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The role of bacterial attachment in the transformation of cell-wall-regenerating tobacco protoplasts by Agrobacterium tumefaciens
F.A. Krens, L. Molendijk, G.J. Wullems and R.A. Schilperoort
Vol. 166, No. 3 (1985), pp. 300-308
Published by: Springer
Stable URL: http://www.jstor.org/stable/23377839
Page Count: 9
You can always find the topics here!Topics: Protoplasts, Cell walls, Agrobacterium tumefaciens, Plant cells, Tumors, Plants, Bacteria, Agrobacterium, Lectins, Plasmids
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The presence of a newly formed primary cell wall was shown to be required for attachment and subsequent transformation of tobacco leaf protoplasts by Agrobacterium tumefaciens in co-cultivation experiments. In these experiments both protoplasts at different stages after their isolation and cell-wall inhibitors were used. The specificity of Agrobacterium attachment was shown by using other kinds of bacteria that did not attach. By diminishing the concentration of divalent cations using ethylenediaminetetraacetic acid, neither attachment nor transformation was found; however, when more specifically the Ca2+concentration was lowered by ethylene glycol-bis (β-aminoethyl ether)-N,N,N',N'-tetraacetic acid, both phenomena occurred. Commercial lectins had no effect on binding, but this observation does not exclude the involvement of other lectins. Protoplasts isolated from various crown-gall callus tissues also developed binding sites, but when they were at the stage of dividing cells, attachment of agrobacteria was no longer observed. In this respect, cells from protoplasts of normal tobacco leaves behaved differently. Even 16 d after protoplast isolation, the dividing cells were still able to bind A. tumefaciens, while transformation was not detected. For transformation of 3-d-old tobacco protoplasts, a minimal co-cultivation period of 24 h was required, while optimal attachment took place within 5 h. It is concluded that the primary cell wall was sufficiently well formed that certain functional receptor molecules were available for attachment of Agrobacterium as the first step of a multistep process leading to the transformation of cells. The expression of bacterial functions required for attachment, moreover, was independent of the presence of Ti-plasmid.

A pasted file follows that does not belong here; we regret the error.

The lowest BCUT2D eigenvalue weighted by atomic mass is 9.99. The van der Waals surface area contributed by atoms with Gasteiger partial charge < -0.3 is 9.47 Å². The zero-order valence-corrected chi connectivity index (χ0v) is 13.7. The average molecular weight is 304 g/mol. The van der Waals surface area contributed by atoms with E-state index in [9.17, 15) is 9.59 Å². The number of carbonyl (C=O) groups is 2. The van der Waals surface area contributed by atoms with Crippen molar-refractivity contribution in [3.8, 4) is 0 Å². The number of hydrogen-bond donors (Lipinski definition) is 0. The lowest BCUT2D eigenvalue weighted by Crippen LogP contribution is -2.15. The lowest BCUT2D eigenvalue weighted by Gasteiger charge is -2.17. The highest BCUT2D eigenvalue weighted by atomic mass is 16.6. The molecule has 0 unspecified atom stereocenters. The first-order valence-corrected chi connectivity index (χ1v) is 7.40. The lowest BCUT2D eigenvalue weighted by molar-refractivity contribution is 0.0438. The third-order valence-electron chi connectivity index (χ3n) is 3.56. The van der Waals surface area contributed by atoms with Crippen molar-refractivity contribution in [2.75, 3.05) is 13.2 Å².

Planta © 1985 Springer